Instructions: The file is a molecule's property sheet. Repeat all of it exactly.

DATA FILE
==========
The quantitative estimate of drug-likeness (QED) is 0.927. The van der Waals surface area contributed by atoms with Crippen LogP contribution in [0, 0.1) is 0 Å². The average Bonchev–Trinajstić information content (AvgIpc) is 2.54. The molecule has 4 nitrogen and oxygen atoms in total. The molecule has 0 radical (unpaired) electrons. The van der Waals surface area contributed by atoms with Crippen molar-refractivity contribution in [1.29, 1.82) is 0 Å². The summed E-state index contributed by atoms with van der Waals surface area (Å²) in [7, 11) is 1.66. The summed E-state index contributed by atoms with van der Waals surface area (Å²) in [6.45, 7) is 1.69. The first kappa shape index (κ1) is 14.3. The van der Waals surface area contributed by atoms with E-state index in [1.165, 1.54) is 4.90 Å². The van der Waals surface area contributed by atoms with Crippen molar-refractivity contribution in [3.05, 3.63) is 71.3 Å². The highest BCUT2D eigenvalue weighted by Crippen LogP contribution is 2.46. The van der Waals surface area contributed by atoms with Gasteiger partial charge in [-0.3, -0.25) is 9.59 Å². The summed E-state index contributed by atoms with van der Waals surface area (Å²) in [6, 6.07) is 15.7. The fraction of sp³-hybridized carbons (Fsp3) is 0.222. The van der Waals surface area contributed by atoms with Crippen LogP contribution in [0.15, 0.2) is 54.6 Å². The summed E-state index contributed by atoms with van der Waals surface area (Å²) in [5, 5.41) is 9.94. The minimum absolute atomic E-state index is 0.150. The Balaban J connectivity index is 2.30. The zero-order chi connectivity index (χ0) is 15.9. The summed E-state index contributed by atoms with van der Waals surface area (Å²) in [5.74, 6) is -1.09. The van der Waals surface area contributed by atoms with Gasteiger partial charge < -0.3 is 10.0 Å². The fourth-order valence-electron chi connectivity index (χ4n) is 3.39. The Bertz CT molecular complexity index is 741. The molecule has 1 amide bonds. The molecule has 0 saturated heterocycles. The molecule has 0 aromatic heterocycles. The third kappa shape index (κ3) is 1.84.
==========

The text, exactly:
The quantitative estimate of drug-likeness (QED) is 0.927. The van der Waals surface area contributed by atoms with Crippen LogP contribution in [0, 0.1) is 0 Å². The average Bonchev–Trinajstić information content (AvgIpc) is 2.54. The molecule has 4 nitrogen and oxygen atoms in total. The molecule has 0 radical (unpaired) electrons. The van der Waals surface area contributed by atoms with Crippen molar-refractivity contribution in [1.29, 1.82) is 0 Å². The summed E-state index contributed by atoms with van der Waals surface area (Å²) in [7, 11) is 1.66. The summed E-state index contributed by atoms with van der Waals surface area (Å²) in [6.45, 7) is 1.69. The first kappa shape index (κ1) is 14.3. The van der Waals surface area contributed by atoms with E-state index in [1.165, 1.54) is 4.90 Å². The van der Waals surface area contributed by atoms with Crippen molar-refractivity contribution in [3.05, 3.63) is 71.3 Å². The highest BCUT2D eigenvalue weighted by Crippen LogP contribution is 2.46. The van der Waals surface area contributed by atoms with Gasteiger partial charge in [-0.3, -0.25) is 9.59 Å². The summed E-state index contributed by atoms with van der Waals surface area (Å²) in [6, 6.07) is 15.7. The fraction of sp³-hybridized carbons (Fsp3) is 0.222. The van der Waals surface area contributed by atoms with Crippen LogP contribution in [0.15, 0.2) is 54.6 Å². The summed E-state index contributed by atoms with van der Waals surface area (Å²) in [5, 5.41) is 9.94. The minimum absolute atomic E-state index is 0.150. The Balaban J connectivity index is 2.30. The zero-order chi connectivity index (χ0) is 15.9. The summed E-state index contributed by atoms with van der Waals surface area (Å²) in [5.74, 6) is -1.09. The van der Waals surface area contributed by atoms with Gasteiger partial charge < -0.3 is 10.0 Å². The fourth-order valence-electron chi connectivity index (χ4n) is 3.39. The Bertz CT molecular complexity index is 741. The molecule has 1 amide bonds. The molecule has 0 saturated heterocycles. The molecule has 0 aromatic heterocycles. The third kappa shape index (κ3) is 1.84.